Making a Difference

in Blog, General, Uncategorized | by admin | on June 24th, 2011 |

Today’s post that isn’t about organizing things.  It’s about organizing people, and the importance of grassroots protest.

I was told recently that one person can’t make a difference in the world’s problems.  That’s clearly not true.  Look at Ghandi.  Nelson Mandela. Susan B. Anthony.  They each started out as one person, acting as they felt they must.  One person, given the knowledge, motivation, and resources, can make a difference on a global scale (eventually).  However …

One person, acting locally and independently, is NOT going to make a difference.  For instance, I can protest factory farming by choosing not to eat meat (or by choosing only local, family-farm produced meat), and by telling others about my actions and the rationale.  I am assuaging my conscience, but I’m not going to undo the meat industry, not even if I convince all of my friends and acquaintances to follow suit.  All we will do is create a niche market for “small lot” meat products.

I think the message is not that one person can’t make a difference, but that, by taking small, local or individual action we do not absolve ourselves of responsibility for what happens on the larger scale.  We may ease our consciences, but we are not effecting change.  We cannot change the rules by opting out of the game. That said, not everyone can play on the large scale.  We all must still do what we can do, and only some of us will be led – or dragged – into the bigger arena.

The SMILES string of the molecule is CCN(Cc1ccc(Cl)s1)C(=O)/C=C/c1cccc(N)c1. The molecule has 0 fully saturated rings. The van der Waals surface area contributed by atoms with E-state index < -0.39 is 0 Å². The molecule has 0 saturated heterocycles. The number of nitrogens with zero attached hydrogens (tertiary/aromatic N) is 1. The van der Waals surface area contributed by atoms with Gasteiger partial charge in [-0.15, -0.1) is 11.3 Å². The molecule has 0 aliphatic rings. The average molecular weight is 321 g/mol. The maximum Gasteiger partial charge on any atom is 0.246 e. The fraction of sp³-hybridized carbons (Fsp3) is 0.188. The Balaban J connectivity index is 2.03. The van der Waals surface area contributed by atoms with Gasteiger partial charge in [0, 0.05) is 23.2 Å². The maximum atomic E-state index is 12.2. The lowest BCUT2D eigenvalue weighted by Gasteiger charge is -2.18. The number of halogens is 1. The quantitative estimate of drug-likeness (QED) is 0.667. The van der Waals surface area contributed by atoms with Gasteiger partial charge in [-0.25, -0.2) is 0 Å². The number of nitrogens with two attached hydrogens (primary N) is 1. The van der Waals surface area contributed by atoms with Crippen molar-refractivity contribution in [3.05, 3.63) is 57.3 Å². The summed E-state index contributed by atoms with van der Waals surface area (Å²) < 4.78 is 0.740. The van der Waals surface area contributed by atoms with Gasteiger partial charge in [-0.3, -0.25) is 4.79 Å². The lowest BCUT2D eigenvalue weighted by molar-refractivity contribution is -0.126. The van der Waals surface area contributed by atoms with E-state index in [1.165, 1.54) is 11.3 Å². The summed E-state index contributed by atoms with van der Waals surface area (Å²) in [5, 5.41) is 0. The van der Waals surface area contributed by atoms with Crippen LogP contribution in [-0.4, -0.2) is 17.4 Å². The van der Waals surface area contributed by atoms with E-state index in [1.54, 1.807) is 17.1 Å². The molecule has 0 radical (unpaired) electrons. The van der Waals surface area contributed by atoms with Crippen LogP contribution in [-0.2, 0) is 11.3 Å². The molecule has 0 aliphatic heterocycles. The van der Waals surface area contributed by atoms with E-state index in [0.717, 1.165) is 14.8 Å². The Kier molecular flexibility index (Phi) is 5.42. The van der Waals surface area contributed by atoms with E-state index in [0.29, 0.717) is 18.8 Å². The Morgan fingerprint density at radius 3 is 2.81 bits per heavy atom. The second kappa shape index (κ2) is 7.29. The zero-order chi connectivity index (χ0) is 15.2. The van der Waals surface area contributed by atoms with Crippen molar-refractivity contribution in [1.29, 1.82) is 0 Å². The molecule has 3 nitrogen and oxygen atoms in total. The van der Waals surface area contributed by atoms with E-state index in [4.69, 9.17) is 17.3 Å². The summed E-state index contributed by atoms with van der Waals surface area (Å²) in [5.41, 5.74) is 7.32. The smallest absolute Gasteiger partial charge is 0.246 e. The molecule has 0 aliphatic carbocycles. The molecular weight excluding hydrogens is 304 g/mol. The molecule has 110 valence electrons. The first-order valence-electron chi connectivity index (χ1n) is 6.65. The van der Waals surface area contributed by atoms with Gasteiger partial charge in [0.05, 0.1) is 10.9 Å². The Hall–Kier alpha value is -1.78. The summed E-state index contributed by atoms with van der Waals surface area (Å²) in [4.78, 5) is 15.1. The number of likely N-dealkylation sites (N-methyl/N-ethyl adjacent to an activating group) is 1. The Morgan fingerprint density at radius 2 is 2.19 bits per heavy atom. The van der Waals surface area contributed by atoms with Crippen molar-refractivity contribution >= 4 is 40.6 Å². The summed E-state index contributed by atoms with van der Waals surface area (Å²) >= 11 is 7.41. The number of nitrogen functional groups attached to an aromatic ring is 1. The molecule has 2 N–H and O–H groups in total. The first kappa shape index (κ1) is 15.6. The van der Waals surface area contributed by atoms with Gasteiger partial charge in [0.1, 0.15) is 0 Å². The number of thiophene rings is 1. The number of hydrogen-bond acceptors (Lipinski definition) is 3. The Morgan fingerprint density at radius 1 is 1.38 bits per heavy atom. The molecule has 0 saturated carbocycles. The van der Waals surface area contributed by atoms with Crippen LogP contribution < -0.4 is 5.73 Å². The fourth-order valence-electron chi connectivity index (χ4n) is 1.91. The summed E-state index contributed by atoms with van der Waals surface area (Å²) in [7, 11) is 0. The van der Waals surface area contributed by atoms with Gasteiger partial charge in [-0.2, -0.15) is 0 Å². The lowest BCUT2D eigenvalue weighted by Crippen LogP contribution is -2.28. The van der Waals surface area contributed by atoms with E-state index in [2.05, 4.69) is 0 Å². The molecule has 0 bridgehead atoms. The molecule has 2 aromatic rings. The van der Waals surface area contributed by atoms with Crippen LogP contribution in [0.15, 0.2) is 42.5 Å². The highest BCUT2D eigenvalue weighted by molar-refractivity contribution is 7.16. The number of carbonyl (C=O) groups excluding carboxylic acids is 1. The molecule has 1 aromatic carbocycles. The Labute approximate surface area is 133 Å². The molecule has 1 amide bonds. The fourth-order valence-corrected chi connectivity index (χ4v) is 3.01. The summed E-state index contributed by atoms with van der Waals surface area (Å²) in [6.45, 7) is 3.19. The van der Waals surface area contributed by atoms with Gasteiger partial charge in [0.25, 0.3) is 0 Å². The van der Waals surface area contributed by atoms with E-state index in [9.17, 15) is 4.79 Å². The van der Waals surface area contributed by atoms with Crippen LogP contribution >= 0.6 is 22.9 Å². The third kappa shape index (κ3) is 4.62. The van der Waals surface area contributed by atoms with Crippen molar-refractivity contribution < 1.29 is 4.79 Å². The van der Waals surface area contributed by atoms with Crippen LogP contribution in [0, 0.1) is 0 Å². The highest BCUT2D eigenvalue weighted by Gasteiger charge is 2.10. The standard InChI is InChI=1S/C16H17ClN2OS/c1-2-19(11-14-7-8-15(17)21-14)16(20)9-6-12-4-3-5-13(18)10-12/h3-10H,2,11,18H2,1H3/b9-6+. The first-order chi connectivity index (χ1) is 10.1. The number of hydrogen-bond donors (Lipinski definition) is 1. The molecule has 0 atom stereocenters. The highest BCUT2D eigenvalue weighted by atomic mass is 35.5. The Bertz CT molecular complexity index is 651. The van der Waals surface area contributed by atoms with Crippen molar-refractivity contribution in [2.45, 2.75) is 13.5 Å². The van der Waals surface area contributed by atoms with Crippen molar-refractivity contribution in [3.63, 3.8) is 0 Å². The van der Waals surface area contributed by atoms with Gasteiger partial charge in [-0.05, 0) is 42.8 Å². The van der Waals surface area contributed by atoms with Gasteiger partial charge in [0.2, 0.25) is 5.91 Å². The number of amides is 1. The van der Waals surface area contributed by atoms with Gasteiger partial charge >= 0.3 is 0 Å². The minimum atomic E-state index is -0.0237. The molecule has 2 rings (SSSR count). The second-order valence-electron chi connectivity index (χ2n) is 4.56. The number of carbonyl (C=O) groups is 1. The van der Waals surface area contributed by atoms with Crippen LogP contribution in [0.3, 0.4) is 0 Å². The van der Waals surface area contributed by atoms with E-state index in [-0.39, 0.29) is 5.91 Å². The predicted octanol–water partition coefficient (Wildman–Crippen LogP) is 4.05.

We must also not overlook the power of grassroots protest.  A small group of students convinced Nike to change their production practices to provide safe working conditions, better wages, and minimum age requirements for workers.  Nike, in turn, put pressure on their competitors to match their actions.  Now, none of that means that sweatshops have been eradicated, but it does mean we’ve begun on the path and, with continued vigilance and pressure, eventually we’ll get there.  I know we don’t have the time for that kind of progress with food issues or environmental issues, but that doesn’t mean we should abandon the approach, just that it needs to be only one of many tactics.

We can’t all fight every battle on every front.  It’s too much.  Choose your issues, stand your ground, look for like-minded people you can group together with, to support each other and make a statement.  Don’t keep your ethical actions private.  And keep your eyes open for that person who is going to take it to the next level.  It might be you!



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